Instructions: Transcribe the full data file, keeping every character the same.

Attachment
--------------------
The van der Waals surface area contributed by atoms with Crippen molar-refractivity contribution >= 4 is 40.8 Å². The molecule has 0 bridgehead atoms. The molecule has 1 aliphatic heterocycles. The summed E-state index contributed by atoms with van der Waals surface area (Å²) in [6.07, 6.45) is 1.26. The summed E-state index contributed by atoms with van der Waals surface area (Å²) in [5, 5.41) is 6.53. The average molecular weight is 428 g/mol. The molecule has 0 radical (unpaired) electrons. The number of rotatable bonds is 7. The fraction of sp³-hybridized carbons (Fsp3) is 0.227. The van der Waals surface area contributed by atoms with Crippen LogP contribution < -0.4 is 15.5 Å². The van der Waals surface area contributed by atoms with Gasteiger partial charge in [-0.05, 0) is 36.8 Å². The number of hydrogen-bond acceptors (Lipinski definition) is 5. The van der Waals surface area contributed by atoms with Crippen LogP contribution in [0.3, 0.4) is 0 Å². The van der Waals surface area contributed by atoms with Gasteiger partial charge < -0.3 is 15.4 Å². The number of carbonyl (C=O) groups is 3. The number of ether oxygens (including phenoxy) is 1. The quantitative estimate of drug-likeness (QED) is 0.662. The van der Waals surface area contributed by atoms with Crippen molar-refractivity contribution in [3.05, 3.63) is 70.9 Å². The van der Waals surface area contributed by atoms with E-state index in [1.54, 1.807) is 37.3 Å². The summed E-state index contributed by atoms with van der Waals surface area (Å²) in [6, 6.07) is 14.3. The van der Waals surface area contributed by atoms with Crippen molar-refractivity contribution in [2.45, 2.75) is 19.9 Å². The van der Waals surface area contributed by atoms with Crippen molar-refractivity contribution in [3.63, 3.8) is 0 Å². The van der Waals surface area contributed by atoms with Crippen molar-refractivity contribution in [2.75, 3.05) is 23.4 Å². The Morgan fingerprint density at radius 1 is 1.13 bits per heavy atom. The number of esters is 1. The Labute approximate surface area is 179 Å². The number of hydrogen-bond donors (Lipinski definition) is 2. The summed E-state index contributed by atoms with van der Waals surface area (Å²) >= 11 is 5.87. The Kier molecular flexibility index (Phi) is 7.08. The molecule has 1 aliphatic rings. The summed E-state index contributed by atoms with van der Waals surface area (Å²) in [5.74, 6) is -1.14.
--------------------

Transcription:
The van der Waals surface area contributed by atoms with Crippen molar-refractivity contribution >= 4 is 40.8 Å². The molecule has 0 bridgehead atoms. The molecule has 1 aliphatic heterocycles. The summed E-state index contributed by atoms with van der Waals surface area (Å²) in [6.07, 6.45) is 1.26. The summed E-state index contributed by atoms with van der Waals surface area (Å²) in [5, 5.41) is 6.53. The average molecular weight is 428 g/mol. The molecule has 0 radical (unpaired) electrons. The number of rotatable bonds is 7. The fraction of sp³-hybridized carbons (Fsp3) is 0.227. The van der Waals surface area contributed by atoms with Crippen LogP contribution < -0.4 is 15.5 Å². The van der Waals surface area contributed by atoms with Gasteiger partial charge in [-0.05, 0) is 36.8 Å². The number of hydrogen-bond acceptors (Lipinski definition) is 5. The van der Waals surface area contributed by atoms with Crippen LogP contribution in [0.3, 0.4) is 0 Å². The van der Waals surface area contributed by atoms with Gasteiger partial charge < -0.3 is 15.4 Å². The number of carbonyl (C=O) groups is 3. The number of ether oxygens (including phenoxy) is 1. The quantitative estimate of drug-likeness (QED) is 0.662. The van der Waals surface area contributed by atoms with Crippen molar-refractivity contribution in [3.05, 3.63) is 70.9 Å². The van der Waals surface area contributed by atoms with E-state index in [1.54, 1.807) is 37.3 Å². The summed E-state index contributed by atoms with van der Waals surface area (Å²) in [6, 6.07) is 14.3. The van der Waals surface area contributed by atoms with Crippen molar-refractivity contribution in [2.45, 2.75) is 19.9 Å². The van der Waals surface area contributed by atoms with Crippen molar-refractivity contribution in [3.63, 3.8) is 0 Å². The van der Waals surface area contributed by atoms with Crippen molar-refractivity contribution in [2.75, 3.05) is 23.4 Å². The Morgan fingerprint density at radius 1 is 1.13 bits per heavy atom. The number of esters is 1. The Labute approximate surface area is 179 Å². The number of hydrogen-bond donors (Lipinski definition) is 2. The summed E-state index contributed by atoms with van der Waals surface area (Å²) >= 11 is 5.87. The Kier molecular flexibility index (Phi) is 7.08. The molecule has 1 aliphatic rings. The summed E-state index contributed by atoms with van der Waals surface area (Å²) in [5.74, 6) is -1.14.